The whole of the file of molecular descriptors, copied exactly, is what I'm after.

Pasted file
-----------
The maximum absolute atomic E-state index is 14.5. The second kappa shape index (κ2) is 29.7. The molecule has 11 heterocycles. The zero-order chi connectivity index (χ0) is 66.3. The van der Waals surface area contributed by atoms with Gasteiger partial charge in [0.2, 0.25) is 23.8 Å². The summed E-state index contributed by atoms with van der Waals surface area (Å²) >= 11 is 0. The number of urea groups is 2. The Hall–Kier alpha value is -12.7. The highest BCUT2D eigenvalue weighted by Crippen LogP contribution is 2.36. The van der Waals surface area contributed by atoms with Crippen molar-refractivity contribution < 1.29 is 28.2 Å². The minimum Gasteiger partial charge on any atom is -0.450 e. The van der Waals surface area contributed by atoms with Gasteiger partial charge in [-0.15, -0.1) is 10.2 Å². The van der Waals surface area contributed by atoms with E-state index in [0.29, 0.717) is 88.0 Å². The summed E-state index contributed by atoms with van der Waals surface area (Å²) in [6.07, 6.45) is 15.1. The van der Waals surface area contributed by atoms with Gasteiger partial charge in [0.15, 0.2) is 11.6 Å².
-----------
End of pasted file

The maximum absolute atomic E-state index is 14.5. The second kappa shape index (κ2) is 29.7. The molecule has 11 heterocycles. The zero-order chi connectivity index (χ0) is 66.3. The van der Waals surface area contributed by atoms with Gasteiger partial charge in [0.2, 0.25) is 23.8 Å². The summed E-state index contributed by atoms with van der Waals surface area (Å²) >= 11 is 0. The number of urea groups is 2. The Hall–Kier alpha value is -12.7. The highest BCUT2D eigenvalue weighted by Crippen LogP contribution is 2.36. The van der Waals surface area contributed by atoms with Crippen molar-refractivity contribution < 1.29 is 28.2 Å². The minimum Gasteiger partial charge on any atom is -0.450 e. The van der Waals surface area contributed by atoms with Gasteiger partial charge in [-0.15, -0.1) is 10.2 Å². The van der Waals surface area contributed by atoms with E-state index in [0.29, 0.717) is 88.0 Å². The summed E-state index contributed by atoms with van der Waals surface area (Å²) in [6.07, 6.45) is 15.1. The van der Waals surface area contributed by atoms with Gasteiger partial charge in [0.15, 0.2) is 11.6 Å².